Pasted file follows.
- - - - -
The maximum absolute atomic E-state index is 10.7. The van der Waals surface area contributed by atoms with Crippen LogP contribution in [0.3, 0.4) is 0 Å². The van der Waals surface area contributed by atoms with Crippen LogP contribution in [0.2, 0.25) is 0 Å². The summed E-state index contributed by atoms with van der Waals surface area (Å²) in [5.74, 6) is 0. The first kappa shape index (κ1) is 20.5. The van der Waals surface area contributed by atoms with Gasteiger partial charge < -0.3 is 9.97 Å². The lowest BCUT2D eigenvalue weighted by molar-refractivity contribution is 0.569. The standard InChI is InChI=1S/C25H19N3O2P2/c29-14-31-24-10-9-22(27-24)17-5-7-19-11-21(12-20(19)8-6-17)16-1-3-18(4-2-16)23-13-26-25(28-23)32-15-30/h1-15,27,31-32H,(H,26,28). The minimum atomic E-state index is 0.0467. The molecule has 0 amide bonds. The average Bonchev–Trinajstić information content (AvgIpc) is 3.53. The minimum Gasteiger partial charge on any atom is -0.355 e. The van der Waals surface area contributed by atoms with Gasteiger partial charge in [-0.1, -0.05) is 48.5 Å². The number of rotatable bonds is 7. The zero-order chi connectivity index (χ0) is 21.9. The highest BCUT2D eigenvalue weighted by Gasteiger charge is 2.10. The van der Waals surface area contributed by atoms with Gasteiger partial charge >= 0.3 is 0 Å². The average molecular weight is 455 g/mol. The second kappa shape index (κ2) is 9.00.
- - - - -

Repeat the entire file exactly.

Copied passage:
The maximum absolute atomic E-state index is 10.7. The van der Waals surface area contributed by atoms with Crippen LogP contribution in [0.3, 0.4) is 0 Å². The van der Waals surface area contributed by atoms with Crippen LogP contribution in [0.2, 0.25) is 0 Å². The summed E-state index contributed by atoms with van der Waals surface area (Å²) in [5.74, 6) is 0. The first kappa shape index (κ1) is 20.5. The van der Waals surface area contributed by atoms with Gasteiger partial charge < -0.3 is 9.97 Å². The lowest BCUT2D eigenvalue weighted by molar-refractivity contribution is 0.569. The standard InChI is InChI=1S/C25H19N3O2P2/c29-14-31-24-10-9-22(27-24)17-5-7-19-11-21(12-20(19)8-6-17)16-1-3-18(4-2-16)23-13-26-25(28-23)32-15-30/h1-15,27,31-32H,(H,26,28). The minimum atomic E-state index is 0.0467. The molecule has 0 amide bonds. The average Bonchev–Trinajstić information content (AvgIpc) is 3.53. The minimum Gasteiger partial charge on any atom is -0.355 e. The van der Waals surface area contributed by atoms with Gasteiger partial charge in [-0.1, -0.05) is 48.5 Å². The number of rotatable bonds is 7. The zero-order chi connectivity index (χ0) is 21.9. The highest BCUT2D eigenvalue weighted by Gasteiger charge is 2.10. The van der Waals surface area contributed by atoms with Gasteiger partial charge >= 0.3 is 0 Å². The average molecular weight is 455 g/mol. The second kappa shape index (κ2) is 9.00.